Bulgaria's Difficult Relationships with Messiahs
If you take a walk in Bulgaria's capital Sofia, you may witness the names of the two biggest local football teams, Levski and CSKA, sprayed on various walls. Both are almost always viciously crossed out by rival fans.
When it comes to politics, it is not names that you will notice sprayed on walls, but rather general statements such as "Politicians are rubbish, they lie to us and steal!" or "If elections changed anything, they would have abolished them."
Bulgarians can engage in conversations with strangers on buses or trains relatively easily, especially if the topic is the worthlessness of all politicians.
To put it in a nutshell, Bulgarians are well-known for their political nihilism.
Yet again, it appears every now and then that Bulgarians fall madly and deeply in love with political "Messiahs", engaging in relationships doomed to fail – only to repeat the same mistake all over again.
The average Bulgarian voter rarely looks at substance over appearance and is ready to believe the next "saviour", who may already be on his way, German analyst Martin Weiss suggested in an article published at the beginning of January 2012.
It is obvious that Bulgarians have complicated relationships with what appear to be their "saviors", but are these relationships love-hate ones?
For one who follows the country's political life closely, it appears that the voters make are almost entirely based on hatred. Neither Prime Minister Boyko Borisov, nor recently elected President Rosen Plevneliev are qualified for their current jobs – and many of their voters seem to grasp that – yet, there is so much hatred for the previous ones that people embrace them with a certain sense of inevitability.
The vital question now is: what will follow the inevitable collapse of Borisov's ruling centrist-right GERB? Will there be another self-proclaimed "savior" – and when will that happen?
Former EU Commissioner Meglena Kuneva seems to be the only Bulgarian politician currently gaining momentum. She has two basic strengths. Firstly, she is a former EU beaurocrat and many voters admire that because of what they perceive as a stark contrast between EU beaurocrats and their own rulers in terms of corruption. Secondly, she has wisely chosen to play the "I am not a politician but I am forced to become one" card, the same one successfully used by Borisov.
If you want to appeal to at least a portion of Bulgarian voters, you have to pretend to be "non-partisan" and "independent" as much as possible. Create a civic movement, say it will not aim at becoming a party and then transform it into a party when the right time comes – this quasi-political process has become a tradition in recent years.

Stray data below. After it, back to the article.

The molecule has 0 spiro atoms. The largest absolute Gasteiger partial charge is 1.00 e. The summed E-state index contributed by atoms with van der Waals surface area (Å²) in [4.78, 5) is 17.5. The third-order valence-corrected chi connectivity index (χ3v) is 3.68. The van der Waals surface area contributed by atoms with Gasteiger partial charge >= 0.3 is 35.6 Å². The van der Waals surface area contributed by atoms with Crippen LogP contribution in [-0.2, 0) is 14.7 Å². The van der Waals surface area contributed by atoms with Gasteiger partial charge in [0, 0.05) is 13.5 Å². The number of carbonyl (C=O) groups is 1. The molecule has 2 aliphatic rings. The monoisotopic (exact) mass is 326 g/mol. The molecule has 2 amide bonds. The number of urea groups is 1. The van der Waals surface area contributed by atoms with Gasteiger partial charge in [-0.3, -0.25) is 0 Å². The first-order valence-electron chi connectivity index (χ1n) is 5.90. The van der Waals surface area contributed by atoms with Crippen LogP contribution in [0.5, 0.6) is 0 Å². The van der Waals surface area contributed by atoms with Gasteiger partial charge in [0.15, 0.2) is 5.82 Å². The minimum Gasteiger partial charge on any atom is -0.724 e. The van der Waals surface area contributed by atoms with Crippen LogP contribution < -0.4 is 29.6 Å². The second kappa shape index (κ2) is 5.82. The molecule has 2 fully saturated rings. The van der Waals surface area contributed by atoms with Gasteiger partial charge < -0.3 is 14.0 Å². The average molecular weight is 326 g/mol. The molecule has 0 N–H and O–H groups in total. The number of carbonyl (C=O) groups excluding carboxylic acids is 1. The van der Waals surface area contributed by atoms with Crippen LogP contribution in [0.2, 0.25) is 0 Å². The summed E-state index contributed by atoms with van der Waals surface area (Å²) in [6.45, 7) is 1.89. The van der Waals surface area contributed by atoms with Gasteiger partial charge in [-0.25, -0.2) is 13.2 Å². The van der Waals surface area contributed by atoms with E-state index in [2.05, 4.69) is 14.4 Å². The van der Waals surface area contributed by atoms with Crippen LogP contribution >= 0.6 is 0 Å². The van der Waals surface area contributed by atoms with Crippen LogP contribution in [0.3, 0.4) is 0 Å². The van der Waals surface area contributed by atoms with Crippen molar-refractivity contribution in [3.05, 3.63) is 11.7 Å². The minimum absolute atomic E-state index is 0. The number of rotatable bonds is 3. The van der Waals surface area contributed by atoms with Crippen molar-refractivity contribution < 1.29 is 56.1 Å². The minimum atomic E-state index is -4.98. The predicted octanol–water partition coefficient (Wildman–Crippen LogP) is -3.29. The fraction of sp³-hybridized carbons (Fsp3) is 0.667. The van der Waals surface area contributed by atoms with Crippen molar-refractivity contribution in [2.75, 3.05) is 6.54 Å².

Of course, Kuneva is not the only political figure that has the potential to reach the "savior" status. Current EU Commissioner Kristalina Georgieva can achieve it much more easily, or at least her approval rating suggests so. However, Georgieva has not hinted that she will engage in domestic politics and is therefore not on the agenda.
Numerous patriotic formations have been created recently, apparently trying to fill the void left by agonizing far-right Ataka. Their leaders' aspirations to also become "Messiahs" are so pathetic that they do not deserve being commented on.
A left-wing "Messiah" is highly unlikely to emerge. The Bulgarian Socialist Party has completely monopolized the left-wing spectrum of Bulgarian politics, impudently claiming the successors of the Communist dictatorship are the only ones allowed to represent socialism in the country.
The next "savior" will most probably present herself (himself) as centrist.
Here is how the pattern of Bulgaria's politics looks like in recent years if we focus on the role of "Messiahs" in it:
1. A future "Messiah" emerges, usually by dropping out of an already existing party.
2.He or she gains media popularity and launches a "civic movement."The "civic movement" gains momentum, wins the general elections and creates a government (with the support of some minor formations, if necessary.)
3. The "Messiah" fails to live up to his or her bombastic promises and the party loses much of its support over the government's four-year term.
4. If no new "Messiah" has emerged in the meantime, a coalition government is formed by old parties. The formation once created by the "Messiah" is now an old party, too, since it has already been in power.
5. Voters are fed up by all these old parties and embrace the new "Messiah", since they feel they have no other choice.
This vicious circle may come to its end, but not in the near future.